Once nocks are cut into your bow, you can switch to a conventional double looped bowstring. I usually start with a 66” string and string the bow. If that string does not clear the handle I switch to a 65” string. At this point you only want a brace height of 3 or 4 inches. It’s also at this point that I start measuring my draw weight. If you are looking to make a (our example) 50 # bow, NEVER draw your bow past 50# no matter where in the draw it hits that weight. Do not hold it at this weight any longer than necessary. If it measures 50# @ 12”, you do not draw the bow further than 12” without removing wood. As you remove wood, do so from both limbs as evenly as you can, keeping an eye on the tiller looking for flat spots or stiff spots. Measure with the calipers often. Every time you remove wood be sure to exercise the bow (*see Step 24 above). You will find the desired bow weight changing to longer draws as you remove wood. Go Slowly, this is where patience pays big dividends. Get impatient here and your 50# bow turns into a 30# bow for your kid (not entirely a bad thing, but not our desired result). Tillering is a constant exercise in observing, measuring, removing wood, exercising it and starting the process all over again. Eventually you’ll find your bow measuring 50# at a point an inch or so shorter than your desired draw length. From here on in, you only want to remove minute’s amount of wood using a scraper, always keeping an eye on the tiller.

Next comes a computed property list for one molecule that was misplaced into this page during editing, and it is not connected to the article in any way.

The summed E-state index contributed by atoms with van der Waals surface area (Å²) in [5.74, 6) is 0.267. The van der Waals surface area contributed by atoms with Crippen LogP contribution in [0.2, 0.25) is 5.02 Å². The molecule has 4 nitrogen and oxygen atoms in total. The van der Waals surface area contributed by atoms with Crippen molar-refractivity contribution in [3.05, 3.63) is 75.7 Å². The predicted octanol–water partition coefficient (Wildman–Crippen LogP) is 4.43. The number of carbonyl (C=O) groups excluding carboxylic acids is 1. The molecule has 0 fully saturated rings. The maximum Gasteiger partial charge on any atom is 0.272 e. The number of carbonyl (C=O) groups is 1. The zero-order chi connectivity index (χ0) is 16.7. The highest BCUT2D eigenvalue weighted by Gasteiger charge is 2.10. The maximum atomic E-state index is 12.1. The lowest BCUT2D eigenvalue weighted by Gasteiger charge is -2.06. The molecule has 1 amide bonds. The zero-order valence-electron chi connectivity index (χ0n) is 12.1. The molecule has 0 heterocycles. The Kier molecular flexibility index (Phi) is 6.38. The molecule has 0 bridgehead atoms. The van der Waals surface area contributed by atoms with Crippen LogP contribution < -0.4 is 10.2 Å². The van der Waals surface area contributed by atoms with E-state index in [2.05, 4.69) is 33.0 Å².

Step 25) This is a controversial step but I believe in it. At this point, string the bow to a brace height of 5 ½ inches by twisting up your bowstring, and set the bow aside for several hours. You may find your bow weight drop by several pounds at this point. Also the tiller may change. That’s why we stopped short of our desired draw length. Now we have some leeway to straighten out the tiller, without dropping below our target weight. Final sanding and shooting in may lose another couple of pounds and the tiller may yet change.

Step 26) Take your bow outside and launch a couple of dozen arrows out of it. 1st at half draw, then at ¾ draw then finally at full draw. You can just point your bow at the ground a few feet in front of you. We’re not trying to hit anything, just trying to get the limbs used to shooting arrows and letting our wood relieve any final pressures. After shooting say 2 dozen arrows check the tiller once again. If everything looks good it’s time to final shape our handle and dips.